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European Journal of Applied Physiology

, Volume 118, Issue 8, pp 1673–1688 | Cite as

Effects of exercise intensity and cardiorespiratory fitness on the acute response of arterial stiffness to exercise in older adults

  • Maria Perissiou
  • Tom G. Bailey
  • Mark Windsor
  • Michael Chi Yuan Nam
  • Kim Greaves
  • Anthony S. Leicht
  • Jonathan Golledge
  • Christopher D. Askew
Original Article

Abstract

Purpose

Increased arterial stiffness is observed with ageing and in individuals with low cardiorespiratory fitness (\(\dot {V}\)O2peak), and associated with cardiovascular risk. Following an exercise bout, transient arterial stiffness reductions offer short-term benefit, but may depend on exercise intensity. This study assessed the effects of exercise intensity on post-exercise arterial stiffness in older adults with varying fitness levels.

Methods

Fifty-one older adults (72 ± 5 years) were stratified into fitness tertiles (\(\dot {V}\)O2peak: low-, 22.3 ± 3.1; mid-, 27.5 ± 2.4 and high-fit 36.3 ± 6.5 mL kg−1 min−1). In a randomised order, participants underwent control (no-exercise), moderate-intensity continuous exercise (40% of peak power output; PPO), and higher-intensity interval exercise (70% of PPO) protocols. Pulse wave velocity (PWV), augmentation index (AIx75) and reflection magnitude (RM) were assessed at rest and during 90 min of recovery following each protocol.

Results

After control, delta PWV increased over time (P < 0.001) and delta RM was unchanged. After higher-intensity interval exercise, delta PWV (P < 0.001) and delta RM (P < 0.001) were lower to control in all fitness groups. After moderate-intensity continuous exercise, delta PWV was not different from control in low-fit adults (P = 0.057), but was lower in the mid- and higher-fit older adults. Post-exercise AIx75 was higher to control in all fitness groups (P = 0.001).

Conclusions

In older adults, PWV increases during seated rest and this response is attenuated after higher-intensity interval exercise, regardless of fitness level. This attenuation was also observed after moderate-intensity continuous exercise in adults with higher, but not lower fitness levels. Submaximal exercise reveals differences in the arterial stiffness responses between older adults with higher and lower cardiorespiratory fitness.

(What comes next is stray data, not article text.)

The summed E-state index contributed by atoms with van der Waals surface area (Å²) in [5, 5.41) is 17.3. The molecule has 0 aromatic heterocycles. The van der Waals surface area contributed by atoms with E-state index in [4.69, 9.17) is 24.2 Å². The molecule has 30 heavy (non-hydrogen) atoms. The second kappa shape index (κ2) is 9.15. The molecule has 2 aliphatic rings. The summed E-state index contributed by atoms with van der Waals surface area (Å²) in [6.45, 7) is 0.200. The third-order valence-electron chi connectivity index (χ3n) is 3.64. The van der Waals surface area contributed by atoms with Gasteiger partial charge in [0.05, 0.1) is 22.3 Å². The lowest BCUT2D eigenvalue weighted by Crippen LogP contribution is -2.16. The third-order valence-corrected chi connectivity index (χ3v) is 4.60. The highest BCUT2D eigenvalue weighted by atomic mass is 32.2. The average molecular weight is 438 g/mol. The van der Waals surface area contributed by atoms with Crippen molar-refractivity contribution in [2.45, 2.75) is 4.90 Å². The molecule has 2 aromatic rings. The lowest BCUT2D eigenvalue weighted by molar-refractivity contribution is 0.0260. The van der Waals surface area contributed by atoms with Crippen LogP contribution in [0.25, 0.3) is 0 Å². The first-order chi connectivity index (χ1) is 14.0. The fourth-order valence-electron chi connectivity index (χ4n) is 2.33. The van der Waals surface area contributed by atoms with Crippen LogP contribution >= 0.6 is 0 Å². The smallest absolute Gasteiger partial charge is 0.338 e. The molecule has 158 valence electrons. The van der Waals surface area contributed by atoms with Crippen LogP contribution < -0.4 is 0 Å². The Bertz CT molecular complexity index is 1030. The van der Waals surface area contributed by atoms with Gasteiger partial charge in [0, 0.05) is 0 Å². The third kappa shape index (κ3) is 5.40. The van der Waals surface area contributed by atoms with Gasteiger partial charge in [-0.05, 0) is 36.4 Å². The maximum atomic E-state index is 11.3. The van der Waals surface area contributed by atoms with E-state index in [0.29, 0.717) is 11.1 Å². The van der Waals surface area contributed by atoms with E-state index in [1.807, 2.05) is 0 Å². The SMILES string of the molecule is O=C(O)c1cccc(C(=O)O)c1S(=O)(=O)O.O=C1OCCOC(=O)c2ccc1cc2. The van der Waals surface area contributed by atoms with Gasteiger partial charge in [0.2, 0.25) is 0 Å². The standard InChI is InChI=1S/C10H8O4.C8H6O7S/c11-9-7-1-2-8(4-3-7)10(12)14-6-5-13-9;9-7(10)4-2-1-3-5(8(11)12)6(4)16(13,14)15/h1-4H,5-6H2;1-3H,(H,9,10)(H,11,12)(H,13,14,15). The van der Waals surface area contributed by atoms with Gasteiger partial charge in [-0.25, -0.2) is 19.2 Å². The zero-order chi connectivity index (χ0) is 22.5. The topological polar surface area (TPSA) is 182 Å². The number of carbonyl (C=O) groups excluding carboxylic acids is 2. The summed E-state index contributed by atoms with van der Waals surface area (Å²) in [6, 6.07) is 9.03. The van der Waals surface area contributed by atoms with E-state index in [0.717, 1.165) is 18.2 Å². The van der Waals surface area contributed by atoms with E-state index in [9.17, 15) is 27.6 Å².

Keywords

Pulse wave velocity Wave reflection characteristics Exercise intensity Ageing 

Abbreviations

AIx75

Augmentation index corrected for heart rate

cDBP

Central diastolic blood pressure

cPP

Central pulse pressure

cSBP

Central systolic blood pressure

HR

Heart rate

LMM

Linear mixed model

MAP

Mean arterial pressure

Pb

Backward pressure wave

Pf

Forward pressure wave

PPO

Peak power output

PWV

Pulse wave velocity

RM

Reflection magnitude

RPE

Rate of perceived exertion

\(\dot {V}\)O2peak

Peak oxygen consumption

Notes

Acknowledgements

This research was funded by grants from the National Health and Medical Research Council (1000967, 1022752, 1079369) and The Townsville Hospital. Professor Jonathan Golledge’s work is supported by fellowships from the NHMRC (1117061) and the Queensland Government (Senior Clinical Research Fellowship). Support for this work was also provided through the Inflammation and Healing Research Cluster at the University of the Sunshine Coast.

Author contribution statement

All authors read and approved the manuscript. Below is the short description of the manuscript contribution made by each listed author: Conceived and designed the experiment: MP, MW, TB, CA. Performed the experiment: MP, MW, TB. Analysed the data: MP, TB, CA. Wrote/reviewed the paper: MP, TB, MW, MN, KG, AL, JG, CA.

Compliance with ethical standards

Conflict of interest

The authors declare that they have no conflict of interest.

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© Springer-Verlag GmbH Germany, part of Springer Nature 2018

Authors and Affiliations

  1. 1.VasoActive Research Group, School of Health and Sport SciencesUniversity of the Sunshine CoastSunshine CoastAustralia
  2. 2.Centre for Research on Exercise, Physical Activity and Health, School of Human Movement and Nutrition SciencesThe University of QueenslandBrisbaneAustralia
  3. 3.Sunshine Coast University HospitalSunshine Coast Hospital and Health ServiceBirtinya, Sunshine CoastAustralia
  4. 4.Sport and Exercise ScienceJames Cook UniversityTownsvilleAustralia
  5. 5.Queensland Research Centre for Peripheral Vascular DiseaseJames Cook UniversityTownsvilleAustralia
  6. 6.Department of Vascular and Endovascular SurgeryThe Townsville HospitalTownsvilleAustralia

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